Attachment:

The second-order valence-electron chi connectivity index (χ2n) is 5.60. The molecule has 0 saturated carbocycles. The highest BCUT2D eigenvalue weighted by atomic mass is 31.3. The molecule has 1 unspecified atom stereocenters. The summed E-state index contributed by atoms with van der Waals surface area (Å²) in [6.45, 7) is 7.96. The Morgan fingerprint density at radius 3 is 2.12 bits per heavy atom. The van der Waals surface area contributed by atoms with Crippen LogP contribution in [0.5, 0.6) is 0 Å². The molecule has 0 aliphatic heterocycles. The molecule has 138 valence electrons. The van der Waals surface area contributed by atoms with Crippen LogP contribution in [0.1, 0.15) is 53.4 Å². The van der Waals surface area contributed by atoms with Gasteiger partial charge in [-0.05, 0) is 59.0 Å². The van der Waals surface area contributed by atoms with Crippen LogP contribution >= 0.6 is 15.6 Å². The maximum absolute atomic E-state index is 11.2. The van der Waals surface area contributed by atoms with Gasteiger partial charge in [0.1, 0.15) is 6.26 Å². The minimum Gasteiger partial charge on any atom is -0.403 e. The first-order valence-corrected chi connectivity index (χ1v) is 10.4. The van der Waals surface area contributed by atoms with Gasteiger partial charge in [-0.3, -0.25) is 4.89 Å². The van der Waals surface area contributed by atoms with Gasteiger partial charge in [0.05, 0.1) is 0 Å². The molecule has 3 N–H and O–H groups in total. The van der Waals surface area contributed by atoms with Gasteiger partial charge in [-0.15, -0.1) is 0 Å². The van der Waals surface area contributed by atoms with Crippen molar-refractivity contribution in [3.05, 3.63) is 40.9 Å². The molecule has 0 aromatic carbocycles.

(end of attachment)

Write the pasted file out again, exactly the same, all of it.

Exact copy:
The second-order valence-electron chi connectivity index (χ2n) is 5.60. The molecule has 0 saturated carbocycles. The highest BCUT2D eigenvalue weighted by atomic mass is 31.3. The molecule has 1 unspecified atom stereocenters. The summed E-state index contributed by atoms with van der Waals surface area (Å²) in [6.45, 7) is 7.96. The Morgan fingerprint density at radius 3 is 2.12 bits per heavy atom. The van der Waals surface area contributed by atoms with Crippen LogP contribution in [0.5, 0.6) is 0 Å². The molecule has 0 aliphatic heterocycles. The molecule has 138 valence electrons. The van der Waals surface area contributed by atoms with Crippen LogP contribution in [0.1, 0.15) is 53.4 Å². The van der Waals surface area contributed by atoms with Gasteiger partial charge in [-0.05, 0) is 59.0 Å². The van der Waals surface area contributed by atoms with Crippen LogP contribution >= 0.6 is 15.6 Å². The maximum absolute atomic E-state index is 11.2. The van der Waals surface area contributed by atoms with Gasteiger partial charge in [0.1, 0.15) is 6.26 Å². The minimum Gasteiger partial charge on any atom is -0.403 e. The first-order valence-corrected chi connectivity index (χ1v) is 10.4. The van der Waals surface area contributed by atoms with Gasteiger partial charge in [-0.3, -0.25) is 4.89 Å². The van der Waals surface area contributed by atoms with Gasteiger partial charge in [0.05, 0.1) is 0 Å². The molecule has 3 N–H and O–H groups in total. The van der Waals surface area contributed by atoms with Gasteiger partial charge in [-0.15, -0.1) is 0 Å². The van der Waals surface area contributed by atoms with Crippen molar-refractivity contribution in [3.05, 3.63) is 40.9 Å². The molecule has 0 aromatic carbocycles.